State coordinates with other U.S. agencies providing assistance for Azerbaijan, collecting information needed to determine whether conditions exist to certify the extension of the Section 907 waiver and to comply with the reporting requirement. However, in fiscal years 2014 through 2021, State's reporting to Congress did not address some required elements, such as the impact of proposed assistance on the military balance between Azerbaijan and Armenia. State's 2021 guidance to agencies did not provide detailed instructions about the information required for its reporting to Congress. Unless State takes steps to ensure its reporting addresses all required elements, Congress may lack important information about U.S. assistance to the government of Azerbaijan.

In assessments of their programs providing assistance to the Azerbaijani government pursuant to the Section 907 waiver in fiscal years 2014 through 2021, State and DOD did not document consideration of information the waiver provision requires to be communicated to Congress. For example, the agencies did not document how they determined that their programs would not be used for offensive purposes against Armenia. While program-level considerations of the waiver provision are not statutorily required, documenting such considerations would help ensure State's access to quality information to support its certification of the waiver extension and its related reporting to Congress.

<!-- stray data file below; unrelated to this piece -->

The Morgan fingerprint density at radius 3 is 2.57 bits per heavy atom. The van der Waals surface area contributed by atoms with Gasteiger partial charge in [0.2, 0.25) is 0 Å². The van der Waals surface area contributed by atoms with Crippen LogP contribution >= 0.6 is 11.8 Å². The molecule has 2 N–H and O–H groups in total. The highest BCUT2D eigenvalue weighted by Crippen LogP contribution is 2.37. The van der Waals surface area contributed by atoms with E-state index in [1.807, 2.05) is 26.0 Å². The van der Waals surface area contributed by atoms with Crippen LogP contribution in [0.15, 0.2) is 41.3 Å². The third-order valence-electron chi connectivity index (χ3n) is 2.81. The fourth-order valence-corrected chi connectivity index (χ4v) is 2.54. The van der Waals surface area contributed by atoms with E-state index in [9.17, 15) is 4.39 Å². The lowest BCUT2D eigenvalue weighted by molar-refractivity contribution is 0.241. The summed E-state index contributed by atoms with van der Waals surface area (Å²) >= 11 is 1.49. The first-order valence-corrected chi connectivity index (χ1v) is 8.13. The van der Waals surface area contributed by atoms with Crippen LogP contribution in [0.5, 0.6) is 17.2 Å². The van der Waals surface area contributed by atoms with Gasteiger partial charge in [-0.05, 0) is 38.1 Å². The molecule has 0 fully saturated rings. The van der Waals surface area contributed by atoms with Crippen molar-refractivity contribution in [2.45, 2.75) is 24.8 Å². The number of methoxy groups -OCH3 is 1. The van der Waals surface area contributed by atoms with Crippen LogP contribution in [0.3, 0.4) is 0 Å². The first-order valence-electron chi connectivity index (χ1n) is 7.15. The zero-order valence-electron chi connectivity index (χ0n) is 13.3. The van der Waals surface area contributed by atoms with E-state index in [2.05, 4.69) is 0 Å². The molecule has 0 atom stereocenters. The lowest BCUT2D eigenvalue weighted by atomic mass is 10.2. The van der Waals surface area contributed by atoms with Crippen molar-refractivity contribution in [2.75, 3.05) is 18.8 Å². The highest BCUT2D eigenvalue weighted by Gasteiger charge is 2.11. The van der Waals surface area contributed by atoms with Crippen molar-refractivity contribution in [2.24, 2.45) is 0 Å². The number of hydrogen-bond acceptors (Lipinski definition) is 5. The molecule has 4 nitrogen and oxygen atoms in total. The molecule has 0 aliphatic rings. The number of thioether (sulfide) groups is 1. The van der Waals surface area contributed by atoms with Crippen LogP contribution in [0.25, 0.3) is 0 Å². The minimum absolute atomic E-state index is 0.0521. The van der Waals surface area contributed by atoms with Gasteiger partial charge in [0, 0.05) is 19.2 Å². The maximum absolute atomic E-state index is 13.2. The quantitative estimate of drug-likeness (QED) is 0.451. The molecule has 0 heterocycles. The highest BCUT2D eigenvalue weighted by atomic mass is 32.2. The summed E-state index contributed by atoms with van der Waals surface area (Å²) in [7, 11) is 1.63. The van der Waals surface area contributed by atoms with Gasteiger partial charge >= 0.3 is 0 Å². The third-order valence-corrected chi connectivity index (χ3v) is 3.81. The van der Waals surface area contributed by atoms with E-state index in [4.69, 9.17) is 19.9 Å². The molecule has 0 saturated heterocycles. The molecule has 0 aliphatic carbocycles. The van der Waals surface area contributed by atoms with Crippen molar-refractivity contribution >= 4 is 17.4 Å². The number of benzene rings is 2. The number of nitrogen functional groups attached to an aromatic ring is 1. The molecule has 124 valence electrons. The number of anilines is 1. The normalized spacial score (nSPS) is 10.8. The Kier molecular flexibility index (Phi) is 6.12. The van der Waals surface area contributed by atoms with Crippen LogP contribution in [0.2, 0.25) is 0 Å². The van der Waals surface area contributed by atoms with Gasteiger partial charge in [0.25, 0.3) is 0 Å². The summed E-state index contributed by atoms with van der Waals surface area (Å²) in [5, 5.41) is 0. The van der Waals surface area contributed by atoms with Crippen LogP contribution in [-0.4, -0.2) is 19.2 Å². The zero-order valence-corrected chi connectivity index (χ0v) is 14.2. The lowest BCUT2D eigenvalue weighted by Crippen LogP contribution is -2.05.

Why GAO Did This Study

For decades, Azerbaijan and its neighbor Armenia have disputed rights to the region of Nagorno-Karabakh; in 2020, this dispute escalated to open conflict. While Section 907 generally restricts U.S. assistance to the government of Azerbaijan, the President may waive this provision. The President delegated to State the responsibility for making the certification necessary to waive the Section 907 restriction and for reporting to Congress on assistance provided pursuant to the waiver.